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I have a question regarding the Cross-validation process. I am in the middle of a course of the Machine Learning on the Cursera. One of the topic is about the Cross-validation. I found it slightly difficult to follow. I do know why we need CV because we want our models to work well on future (unknown) data and CV prevents from overfitting. However, the process itself is confusing.

What I have understood is that I split data into 3 subsets: training, validation, and test. Train and Validation is to find optimum complexity of a model. What I don't understand is the third subset. I understand I take a number of features for the model, train it and validate it on Validation subset and look for the minimum Cost Function when I change the structure. When I found it, I do test the model on Test subset. If I have already found minimum Cost Function on Validation subset, why would I need to test it again on Test subset ???

Could someone please clarify this for me?

Thank you

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You will find the paper and discussion in [1] not irrelevant to your question. From memory, it mentions three subsets: the first to formulate a model, the second to estimate its parameters and the third to validate it by prediction. [1] Chatfield, C. Model Uncertainty, Data Mining and Statistical Inference (With discussion) Journal of the Royal Statistical Society. Series A (Statistics in Society), 1995, 158, 419-466 –  Hibernating Dec 17 '13 at 15:55
    
    
Cheers! The thread behind this link is also a good source for understanding this :) –  ZikO Dec 19 '13 at 14:27

3 Answers 3

up vote 17 down vote accepted
  • The training set is used to choose the optimum parameters for a given model. Note that evaluating some given set of parameters using the training set should give you an unbiased estimate of your cost function - it is the act of choosing the parameters which optimise the estimate of your cost function based on the training set that biases the estimate they provide. The parameters were chosen which perform best on the training set; hence, the apparent performance of those parameters, as evaluated on the training set, will be overly optimistic.
  • Having trained using the training set, the validation set is used to choose the best model. Again, note that evaluating any given model using the validation set should give you a representative estimate of the cost function - it is the act of choosing the model which performs best on the validation set that biases the estimate they provide. The model was chosen which performs best on the validation set; hence, the apparent performance of that model, as evaluated on the validation set, will be overly optimistic.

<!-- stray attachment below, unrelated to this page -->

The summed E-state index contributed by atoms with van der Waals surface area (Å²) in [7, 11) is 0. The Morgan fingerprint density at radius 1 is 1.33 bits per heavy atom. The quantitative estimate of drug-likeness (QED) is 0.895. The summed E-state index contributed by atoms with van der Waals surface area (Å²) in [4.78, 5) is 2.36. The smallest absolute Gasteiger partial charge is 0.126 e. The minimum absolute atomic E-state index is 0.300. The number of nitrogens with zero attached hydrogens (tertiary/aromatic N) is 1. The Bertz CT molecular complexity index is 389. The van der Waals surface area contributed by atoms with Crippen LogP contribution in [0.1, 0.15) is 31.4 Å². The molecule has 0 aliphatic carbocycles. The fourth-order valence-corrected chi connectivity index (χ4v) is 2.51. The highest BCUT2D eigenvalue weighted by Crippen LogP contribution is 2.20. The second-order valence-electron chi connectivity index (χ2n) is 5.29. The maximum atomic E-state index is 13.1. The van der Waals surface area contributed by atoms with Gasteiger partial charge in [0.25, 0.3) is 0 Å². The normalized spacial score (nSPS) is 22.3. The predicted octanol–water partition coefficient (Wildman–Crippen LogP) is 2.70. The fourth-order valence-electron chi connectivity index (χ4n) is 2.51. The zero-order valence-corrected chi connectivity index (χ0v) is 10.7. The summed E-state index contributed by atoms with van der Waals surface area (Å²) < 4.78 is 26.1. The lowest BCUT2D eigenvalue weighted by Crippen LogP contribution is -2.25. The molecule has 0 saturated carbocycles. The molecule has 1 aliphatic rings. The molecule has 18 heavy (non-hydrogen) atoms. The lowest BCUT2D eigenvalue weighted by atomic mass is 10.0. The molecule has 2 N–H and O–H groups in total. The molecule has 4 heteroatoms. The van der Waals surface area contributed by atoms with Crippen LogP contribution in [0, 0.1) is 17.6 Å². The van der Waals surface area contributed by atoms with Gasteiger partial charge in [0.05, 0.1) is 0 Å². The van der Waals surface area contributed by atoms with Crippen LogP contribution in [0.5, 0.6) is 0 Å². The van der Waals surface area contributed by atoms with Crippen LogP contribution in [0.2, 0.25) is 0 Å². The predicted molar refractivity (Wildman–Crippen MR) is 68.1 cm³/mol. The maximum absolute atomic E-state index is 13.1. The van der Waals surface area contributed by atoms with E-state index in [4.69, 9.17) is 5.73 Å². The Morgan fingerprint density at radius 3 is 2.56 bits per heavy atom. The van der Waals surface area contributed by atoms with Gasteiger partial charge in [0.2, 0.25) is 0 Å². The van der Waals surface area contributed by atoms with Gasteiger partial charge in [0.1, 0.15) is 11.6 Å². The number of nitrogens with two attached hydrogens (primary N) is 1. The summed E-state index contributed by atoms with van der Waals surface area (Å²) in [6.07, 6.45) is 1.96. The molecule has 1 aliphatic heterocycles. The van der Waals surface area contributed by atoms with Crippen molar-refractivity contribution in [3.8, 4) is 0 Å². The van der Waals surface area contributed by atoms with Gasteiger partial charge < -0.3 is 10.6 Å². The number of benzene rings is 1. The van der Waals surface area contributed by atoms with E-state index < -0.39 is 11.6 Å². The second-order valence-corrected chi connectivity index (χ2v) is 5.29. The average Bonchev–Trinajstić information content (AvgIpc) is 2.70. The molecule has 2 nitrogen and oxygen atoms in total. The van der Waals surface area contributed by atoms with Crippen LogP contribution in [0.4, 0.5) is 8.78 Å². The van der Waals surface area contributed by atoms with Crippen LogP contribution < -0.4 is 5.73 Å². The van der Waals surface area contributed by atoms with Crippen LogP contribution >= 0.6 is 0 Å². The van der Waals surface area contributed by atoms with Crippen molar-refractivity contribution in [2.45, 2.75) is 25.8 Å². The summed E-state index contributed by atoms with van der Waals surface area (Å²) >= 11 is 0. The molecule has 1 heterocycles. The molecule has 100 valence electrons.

• Having trained each model using the training set, and chosen the best model using the validation set, the test set tells you how good your final choice of model is. It gives you an unbiased estimate of the actual performance you will get at runtime, which is important to know for a lot of reasons. You can't use the training set for this, because the parameters are biased towards it. And you can't use the validation set for this, because the model itself is biased towards those. Hence, the need for a third set.
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I can see this now. Thank you. I did not think about the fact I'd need one more subset to find unbiased performance in terms of the model structure. Cheers :) It's very good explanation. –  ZikO Dec 17 '13 at 14:32

If I have already found minimum Cost Function on Validation subset, why would I need to test it again on Test subset

Because of random error: Usually you only have a finite number of cases.

Optimization of the validation (inner test) performance means that you may be overfitting to that inner test set. The inner test set contributes to the estimation of the final model and is thus not independent of the model.

This means that you need to have another (outer) test set that is independent of the whole modeling procedure (including all optimization and data-driven pre-processing or model selection processes) if you want to estimate the generalization properties.

I recommend that you make a simulation and compare the three different error estimates you can have

  • resubstitution: prediction of the train set
    measures goodness-of-fit
  • inner test (in your nomenclature: validation) set: the quality the optimizer thinks is achieved
  • outer test set: generalization error, independent of model training.

In a simulation you can easily compare them also to a proper, large, independently generated test set. If the set-up is correct, the outer test should be unbiased (w.r.t. the surrogate model it evaluates, not w.r.t. a "final" model built on the whole data set). The inner test is usually optimistically biased, and resubstitution even more optimistically biased.

In my field, the inner test would easily underestimate the generalization error by a factor of 2 - 5 (much more for aggressive optimization schemes).


Note: the nomenclature of the sets is not universal. In my field (analytical chemistry), validation would usually mean the proof of the performance of the final procedure - thus more what your "test" set does than what your "validation" set does.

I therefore prefer to speak of the inner and outer test sets, or of the optimization test set (= inner test set) and then validation set would mean the outer test set.

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I've got the point as well. Thanks for this :) –  ZikO Dec 17 '13 at 14:52

While training the model one must select meta parameters for the model (for example, regularization parameter) or even choose from several models. In this case validation subset is used for parameter choosing, but test subset for final prediction estimation.

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